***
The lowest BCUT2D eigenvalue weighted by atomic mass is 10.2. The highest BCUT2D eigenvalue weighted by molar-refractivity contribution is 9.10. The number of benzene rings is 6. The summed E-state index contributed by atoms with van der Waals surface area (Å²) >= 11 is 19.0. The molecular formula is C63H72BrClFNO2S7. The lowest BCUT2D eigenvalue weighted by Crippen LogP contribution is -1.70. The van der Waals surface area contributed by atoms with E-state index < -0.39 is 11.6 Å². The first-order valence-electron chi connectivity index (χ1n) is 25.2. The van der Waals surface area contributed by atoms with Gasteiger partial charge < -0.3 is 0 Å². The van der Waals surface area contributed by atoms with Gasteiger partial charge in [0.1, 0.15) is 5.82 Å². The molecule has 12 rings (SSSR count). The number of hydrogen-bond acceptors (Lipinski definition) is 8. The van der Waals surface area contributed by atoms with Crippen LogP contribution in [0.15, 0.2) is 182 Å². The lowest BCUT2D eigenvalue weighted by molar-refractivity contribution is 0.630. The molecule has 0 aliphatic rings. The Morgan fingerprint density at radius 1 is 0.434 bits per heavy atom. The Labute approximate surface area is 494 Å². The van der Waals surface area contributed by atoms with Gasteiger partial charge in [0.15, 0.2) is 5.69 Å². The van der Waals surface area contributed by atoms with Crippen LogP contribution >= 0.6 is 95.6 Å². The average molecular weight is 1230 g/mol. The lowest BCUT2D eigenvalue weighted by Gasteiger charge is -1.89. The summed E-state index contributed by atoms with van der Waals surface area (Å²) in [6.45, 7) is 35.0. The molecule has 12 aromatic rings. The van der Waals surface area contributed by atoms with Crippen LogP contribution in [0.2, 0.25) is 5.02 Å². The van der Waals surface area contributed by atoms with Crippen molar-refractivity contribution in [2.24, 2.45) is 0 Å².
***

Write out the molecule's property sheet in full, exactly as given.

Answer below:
The lowest BCUT2D eigenvalue weighted by atomic mass is 10.2. The highest BCUT2D eigenvalue weighted by molar-refractivity contribution is 9.10. The number of benzene rings is 6. The summed E-state index contributed by atoms with van der Waals surface area (Å²) >= 11 is 19.0. The molecular formula is C63H72BrClFNO2S7. The lowest BCUT2D eigenvalue weighted by Crippen LogP contribution is -1.70. The van der Waals surface area contributed by atoms with E-state index < -0.39 is 11.6 Å². The first-order valence-electron chi connectivity index (χ1n) is 25.2. The van der Waals surface area contributed by atoms with Gasteiger partial charge < -0.3 is 0 Å². The van der Waals surface area contributed by atoms with Gasteiger partial charge in [0.1, 0.15) is 5.82 Å². The molecule has 12 rings (SSSR count). The number of hydrogen-bond acceptors (Lipinski definition) is 8. The van der Waals surface area contributed by atoms with Crippen LogP contribution in [0.15, 0.2) is 182 Å². The lowest BCUT2D eigenvalue weighted by molar-refractivity contribution is 0.630. The molecule has 0 aliphatic rings. The Morgan fingerprint density at radius 1 is 0.434 bits per heavy atom. The Labute approximate surface area is 494 Å². The van der Waals surface area contributed by atoms with Gasteiger partial charge in [0.15, 0.2) is 5.69 Å². The van der Waals surface area contributed by atoms with Crippen LogP contribution >= 0.6 is 95.6 Å². The average molecular weight is 1230 g/mol. The lowest BCUT2D eigenvalue weighted by Gasteiger charge is -1.89. The summed E-state index contributed by atoms with van der Waals surface area (Å²) in [6.45, 7) is 35.0. The molecule has 12 aromatic rings. The van der Waals surface area contributed by atoms with Crippen LogP contribution in [0.2, 0.25) is 5.02 Å². The van der Waals surface area contributed by atoms with Crippen molar-refractivity contribution in [2.24, 2.45) is 0 Å².